The most important portrait that Gorky crafted was, of course, Leo Tolstoy’s. Thomas Mann, Stefan Zweig and Romain Rolland had all written about Tolstoy themselves, and each of them spoke about Gorky’s portrait in the most glowing terms, Rolland calling it ‘a work of genius’. Published as a little book in 1919, it was, in fact, a collection of random notes and sketches made over nearly two decades. Most of the fragments, though, seem to belong to the winter of 1901-02 and the spring of 1902 when both Tolstoy and Gorky happened to be in Crimea. The exuberance of the Crimean countryside colours Gorky’s palette unmistakably:
“Here, in the southern landscape, so strangely varied for the eye of a northerner, amidst all this luxurious, shamelessly-voluptuous plant-life, sits Lev Tolstoy….. a small man, who is as gnarled and knotty as if he were of rugged, profoundly earthly roots. In the garish landscape of the Crimea, I repeat, he seemed to be at once in his right place, and out of place. A very ancient man, the master of the whole countryside, as it were – the master and maker, who after an absence of a hundred years, is back in an economy which he himself has set up. There is much that he has forgotten, and much that is new to him; things are as they should be, but not quite, and he must find out at once what is not as it should be and why.”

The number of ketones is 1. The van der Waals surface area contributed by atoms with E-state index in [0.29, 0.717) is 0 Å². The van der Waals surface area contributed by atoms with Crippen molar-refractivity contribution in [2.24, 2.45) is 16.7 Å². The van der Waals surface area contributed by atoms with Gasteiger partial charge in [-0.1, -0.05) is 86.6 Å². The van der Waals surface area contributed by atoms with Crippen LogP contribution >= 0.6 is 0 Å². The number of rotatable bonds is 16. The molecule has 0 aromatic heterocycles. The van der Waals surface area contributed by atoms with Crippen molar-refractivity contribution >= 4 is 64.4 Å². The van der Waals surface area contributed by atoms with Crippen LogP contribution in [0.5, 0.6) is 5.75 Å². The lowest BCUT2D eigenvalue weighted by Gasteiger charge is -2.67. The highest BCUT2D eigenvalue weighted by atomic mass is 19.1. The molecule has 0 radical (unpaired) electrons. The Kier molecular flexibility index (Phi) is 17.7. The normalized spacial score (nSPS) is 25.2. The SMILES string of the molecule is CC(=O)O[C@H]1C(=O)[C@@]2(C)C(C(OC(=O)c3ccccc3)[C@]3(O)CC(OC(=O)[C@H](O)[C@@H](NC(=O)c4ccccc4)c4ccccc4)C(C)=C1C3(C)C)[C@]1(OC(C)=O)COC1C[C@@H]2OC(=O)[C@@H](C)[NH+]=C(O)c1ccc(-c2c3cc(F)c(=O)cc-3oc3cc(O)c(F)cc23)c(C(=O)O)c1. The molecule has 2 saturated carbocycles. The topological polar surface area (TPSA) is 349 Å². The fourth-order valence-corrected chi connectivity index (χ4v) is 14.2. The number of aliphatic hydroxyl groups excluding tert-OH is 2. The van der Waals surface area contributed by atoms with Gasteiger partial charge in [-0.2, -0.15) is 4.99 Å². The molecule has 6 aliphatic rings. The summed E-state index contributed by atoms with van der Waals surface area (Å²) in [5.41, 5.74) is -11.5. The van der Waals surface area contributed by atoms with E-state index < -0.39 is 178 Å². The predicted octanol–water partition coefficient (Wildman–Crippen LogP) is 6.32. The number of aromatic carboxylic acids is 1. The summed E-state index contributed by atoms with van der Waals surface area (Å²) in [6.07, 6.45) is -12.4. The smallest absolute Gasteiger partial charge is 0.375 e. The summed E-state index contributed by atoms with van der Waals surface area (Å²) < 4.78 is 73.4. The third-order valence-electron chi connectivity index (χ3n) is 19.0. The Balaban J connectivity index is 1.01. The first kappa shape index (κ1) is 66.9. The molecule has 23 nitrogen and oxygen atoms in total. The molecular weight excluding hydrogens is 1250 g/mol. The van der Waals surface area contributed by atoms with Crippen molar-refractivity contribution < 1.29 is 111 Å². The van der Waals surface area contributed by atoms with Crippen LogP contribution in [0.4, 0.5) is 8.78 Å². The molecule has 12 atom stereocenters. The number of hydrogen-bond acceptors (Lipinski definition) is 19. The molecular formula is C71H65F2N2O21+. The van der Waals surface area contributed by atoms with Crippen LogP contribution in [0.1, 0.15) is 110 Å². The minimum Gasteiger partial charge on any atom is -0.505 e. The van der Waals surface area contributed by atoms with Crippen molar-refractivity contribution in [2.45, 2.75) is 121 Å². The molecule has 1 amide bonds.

The power of Tolstoy’s personality, the endless fascination he exercised over anyone who happened to be in his presence, is captured in memorable detail every now and then. But Gorky never loses sight of his own strong disagreements with Tolstoy the moralist, the philosopher, the ‘nihilist’:
“One never stops marvelling at him, but one would not care to see him too often, and I could never live in the same house – not to mention the same room – with him. Being with him is like being on a plain where everything has been burnt up by the sun, and where even the sun is burning itself out, threatening endless dark night.”
Gorky also recalls the little things that show up the great man as an ordinary mortal with vulnerabilities and insecurities:
“How strange that he should like playing cards. He plays in deadly earnest, and sometimes gets very excited. And he holds the cards as nervously as if he had a live bird between his fingers, and not just bits of cardboard.”
Gorky writes about how Tolstoy often said the exact opposite of what he had said in a different context about the same thing, apparently without being aware of the irony. He narrates how the great man struggled with the philosophical categories he had taught himself to accept as gospel truth, the struggle being all the more fierce because, at the bottom, he was a ruthlessly rational man who saw through subterfuge and sham easily enough.
Knowing that Gorky was a non-believer, he avoided discussing God and afterlife with him, but once he happened to make an exception. Speaking about beauty, he claimed with his usual forcefulness that the highest and most perfect beauty was God. This is how Gorky remembers that episode:
“He had hardly ever talked to me about these things before and the importance of the subject, its unexpectedness, took me unawares and almost overcame me. I said nothing. Seated on the sofa, his feet pushed beneath it, he allowed a triumphant smile to steal over his beard and said, shaking a finger at me:
‘You can’t get away from that by saying nothing, you know.’
And I, who do not believe in God, cast a stealthy, almost timid glance at him and said to myself:
‘This man is like God.’”
Anjan Basu freelances as a literary critic, commentator and translator. He can be reached at firstname.lastname@example.org.